Exit Starting Pitcher, Enter Heartbreak

An article by posted on September 19, 2008

A little less than two years ago, the Mets bullpen was heralded as the most elite in the National League. It was set up perfectly and had all of the elements that constructed an ideal committee to spell the tired starting pitching staff. My how times have changed!
 
When a starter visibly didn’t have his stuff to get the job done on a given day, Darren Oliver was ready in a moments notice. In 81 innings pitched he posted a 3.44 earned run average. These days you can find Oliver at the front of the best bullpen in the game, that of the Los Angeles Angels of Anaheim. In 2008 he has a 2.84 ERA in 67 innings pitched. We have Nelson Figueroa!
 
Who could ever forget the tag team of Chad Bradford and Pedro Feliciano? Since 2006 it has become the newly formed duo of Feliciano along with Joe Smith. Bradford pitched to a 2.90 ERA in the Mets 2006 drive to the pennant, mainly as a righty specialist. Between time with the Baltimore Orioles and the surging Tampa Bay Rays, 2008 has seen Bradford throw 55 innings to the tune of a 2.11 ERA.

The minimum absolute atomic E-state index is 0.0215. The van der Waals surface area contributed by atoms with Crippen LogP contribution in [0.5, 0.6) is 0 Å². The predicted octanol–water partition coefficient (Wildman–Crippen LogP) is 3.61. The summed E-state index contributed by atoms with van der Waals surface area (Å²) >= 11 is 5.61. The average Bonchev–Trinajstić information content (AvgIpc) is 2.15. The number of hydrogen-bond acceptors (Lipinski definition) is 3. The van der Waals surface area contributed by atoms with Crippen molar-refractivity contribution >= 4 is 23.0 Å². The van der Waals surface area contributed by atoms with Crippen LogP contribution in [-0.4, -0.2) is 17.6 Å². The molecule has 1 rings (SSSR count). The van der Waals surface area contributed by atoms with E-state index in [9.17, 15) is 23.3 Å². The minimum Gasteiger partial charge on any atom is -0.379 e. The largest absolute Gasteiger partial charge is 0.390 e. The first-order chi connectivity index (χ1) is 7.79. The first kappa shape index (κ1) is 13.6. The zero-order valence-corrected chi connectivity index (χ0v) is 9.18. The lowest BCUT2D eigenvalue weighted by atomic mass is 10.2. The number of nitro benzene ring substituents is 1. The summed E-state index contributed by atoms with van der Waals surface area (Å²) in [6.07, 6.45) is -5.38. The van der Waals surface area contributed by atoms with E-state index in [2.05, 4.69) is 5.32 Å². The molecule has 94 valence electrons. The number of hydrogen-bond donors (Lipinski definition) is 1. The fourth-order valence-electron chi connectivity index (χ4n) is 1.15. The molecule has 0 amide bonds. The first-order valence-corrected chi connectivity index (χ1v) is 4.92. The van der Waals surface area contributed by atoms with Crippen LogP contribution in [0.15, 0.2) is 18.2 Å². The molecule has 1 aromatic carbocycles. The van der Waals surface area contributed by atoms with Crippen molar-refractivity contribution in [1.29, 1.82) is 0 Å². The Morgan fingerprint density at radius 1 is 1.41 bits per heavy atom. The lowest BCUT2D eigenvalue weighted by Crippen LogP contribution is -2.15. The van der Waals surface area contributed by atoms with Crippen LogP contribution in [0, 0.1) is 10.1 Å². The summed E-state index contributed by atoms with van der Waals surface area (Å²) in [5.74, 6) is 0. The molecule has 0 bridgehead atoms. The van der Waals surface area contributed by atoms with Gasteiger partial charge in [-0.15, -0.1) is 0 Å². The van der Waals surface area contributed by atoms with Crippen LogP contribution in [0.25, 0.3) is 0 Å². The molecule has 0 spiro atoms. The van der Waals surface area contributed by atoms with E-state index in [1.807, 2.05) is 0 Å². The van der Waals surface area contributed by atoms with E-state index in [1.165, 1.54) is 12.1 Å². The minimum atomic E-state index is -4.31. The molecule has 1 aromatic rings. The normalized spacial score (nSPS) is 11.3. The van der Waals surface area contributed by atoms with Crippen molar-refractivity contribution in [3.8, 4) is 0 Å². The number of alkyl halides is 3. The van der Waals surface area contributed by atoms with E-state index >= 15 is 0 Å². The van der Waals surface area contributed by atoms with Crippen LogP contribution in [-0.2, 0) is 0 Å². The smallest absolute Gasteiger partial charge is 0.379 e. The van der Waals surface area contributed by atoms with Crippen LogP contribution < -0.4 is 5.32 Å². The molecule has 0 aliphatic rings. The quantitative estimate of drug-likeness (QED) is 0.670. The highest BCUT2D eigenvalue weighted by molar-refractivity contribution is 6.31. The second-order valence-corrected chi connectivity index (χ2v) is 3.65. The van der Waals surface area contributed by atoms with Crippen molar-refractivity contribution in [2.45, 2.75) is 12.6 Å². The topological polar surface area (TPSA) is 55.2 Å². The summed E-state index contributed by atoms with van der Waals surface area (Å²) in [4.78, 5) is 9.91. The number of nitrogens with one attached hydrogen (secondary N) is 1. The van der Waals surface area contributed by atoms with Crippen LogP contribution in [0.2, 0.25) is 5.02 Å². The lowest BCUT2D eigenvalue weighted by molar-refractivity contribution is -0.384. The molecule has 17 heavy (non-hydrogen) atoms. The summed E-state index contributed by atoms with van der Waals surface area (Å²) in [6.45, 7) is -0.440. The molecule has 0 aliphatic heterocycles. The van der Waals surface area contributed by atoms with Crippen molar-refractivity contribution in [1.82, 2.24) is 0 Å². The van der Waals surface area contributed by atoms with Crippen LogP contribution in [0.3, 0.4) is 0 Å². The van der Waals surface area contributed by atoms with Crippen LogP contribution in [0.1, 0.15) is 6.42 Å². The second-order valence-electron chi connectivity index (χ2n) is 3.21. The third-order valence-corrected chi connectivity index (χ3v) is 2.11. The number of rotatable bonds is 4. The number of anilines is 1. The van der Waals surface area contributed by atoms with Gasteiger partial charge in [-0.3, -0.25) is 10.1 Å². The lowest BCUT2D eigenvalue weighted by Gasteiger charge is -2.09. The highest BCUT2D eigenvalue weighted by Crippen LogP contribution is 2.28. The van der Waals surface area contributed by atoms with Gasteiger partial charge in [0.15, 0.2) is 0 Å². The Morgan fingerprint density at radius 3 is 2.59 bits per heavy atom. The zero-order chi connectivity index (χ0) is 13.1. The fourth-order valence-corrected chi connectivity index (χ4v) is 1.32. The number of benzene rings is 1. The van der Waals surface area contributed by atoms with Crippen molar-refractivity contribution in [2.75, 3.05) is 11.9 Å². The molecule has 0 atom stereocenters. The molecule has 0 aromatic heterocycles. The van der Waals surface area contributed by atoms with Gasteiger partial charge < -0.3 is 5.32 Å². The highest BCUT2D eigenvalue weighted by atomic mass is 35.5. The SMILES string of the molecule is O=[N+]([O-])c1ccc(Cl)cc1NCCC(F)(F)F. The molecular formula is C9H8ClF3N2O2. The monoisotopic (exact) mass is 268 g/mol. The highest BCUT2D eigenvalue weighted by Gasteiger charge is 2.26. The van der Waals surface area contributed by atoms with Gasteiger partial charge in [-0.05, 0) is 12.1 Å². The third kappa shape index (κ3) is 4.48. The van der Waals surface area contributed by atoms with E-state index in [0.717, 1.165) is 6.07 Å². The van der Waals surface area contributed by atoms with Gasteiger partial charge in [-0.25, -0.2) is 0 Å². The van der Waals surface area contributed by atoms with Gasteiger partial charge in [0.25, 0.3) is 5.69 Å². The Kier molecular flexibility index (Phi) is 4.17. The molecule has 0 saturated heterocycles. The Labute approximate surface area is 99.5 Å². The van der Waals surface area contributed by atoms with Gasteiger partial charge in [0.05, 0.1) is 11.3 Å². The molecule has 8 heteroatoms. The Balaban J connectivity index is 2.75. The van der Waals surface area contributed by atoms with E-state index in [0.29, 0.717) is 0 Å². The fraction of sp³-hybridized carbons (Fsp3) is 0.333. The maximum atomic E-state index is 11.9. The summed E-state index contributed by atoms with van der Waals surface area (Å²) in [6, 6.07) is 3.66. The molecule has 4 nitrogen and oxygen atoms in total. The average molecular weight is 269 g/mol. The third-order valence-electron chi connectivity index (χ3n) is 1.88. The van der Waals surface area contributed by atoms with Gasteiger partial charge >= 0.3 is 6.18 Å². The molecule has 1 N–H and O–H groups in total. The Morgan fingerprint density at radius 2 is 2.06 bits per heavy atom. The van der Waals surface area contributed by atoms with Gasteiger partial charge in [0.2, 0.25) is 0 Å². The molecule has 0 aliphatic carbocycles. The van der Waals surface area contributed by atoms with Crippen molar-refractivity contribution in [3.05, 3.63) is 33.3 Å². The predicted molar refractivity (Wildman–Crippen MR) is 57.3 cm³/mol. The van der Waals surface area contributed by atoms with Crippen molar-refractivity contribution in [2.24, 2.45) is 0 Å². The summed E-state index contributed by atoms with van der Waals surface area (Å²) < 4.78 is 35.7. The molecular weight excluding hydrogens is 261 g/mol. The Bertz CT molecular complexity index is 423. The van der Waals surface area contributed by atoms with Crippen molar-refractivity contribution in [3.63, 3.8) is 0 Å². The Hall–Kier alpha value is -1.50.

The most inflated ERA of any pitcher in the Mets 2006 bullpen was Aaron Heilmans 3.62 mark. To some astonishment, Scott Schoeneweis has the lowest earned run mar k in 2008 at 3.04 in 55 innings pitched, the next lowest is Smiths 3.56 mark. No other active Metropolitan reliever has an ERA under 4, which is just disgraceful.
 
The song goes, where have you gone Joe DiMaggio? Mets fans have been singing the tune of where have you gone Aaron Heilman? Coming into this season he was assumed to be the most consistent and reliable bullpen force the team possessed aside from Billy Wagner. It is absolutely surreal to believe the same man who Willie Randolph called on in game seven on the 2006 NLCS to get the most important out of the year, is almost certainly going to be left off of the 2008 playoff roster, should the Mets attain that luxury.
 
Sure Heilman had respectable stats in 2007, but it appears to me, the confident swagger that Aaron once took to the mound with him was damned to hell, along with the hanging pitch sent into the cool crisp October air on Yadier Molina’s game winning home run in 2006.
 
Certainly times indeed have changed in two years time. The unquestioned strong suite was once the bullpen, but 2008, it has been the achillies heel. If the Mets do miss the playoffs the blame can squarely be placed on the shoulders of arguably the most abominable bullpen the organization has ever put together. One thing is for certain, aside from Smith, do not be shocked if there is not one relief pitcher carried over to next years ball club. Fasten your seatbelts, these last ten games are certain to be the most grueling moments in recent memory.

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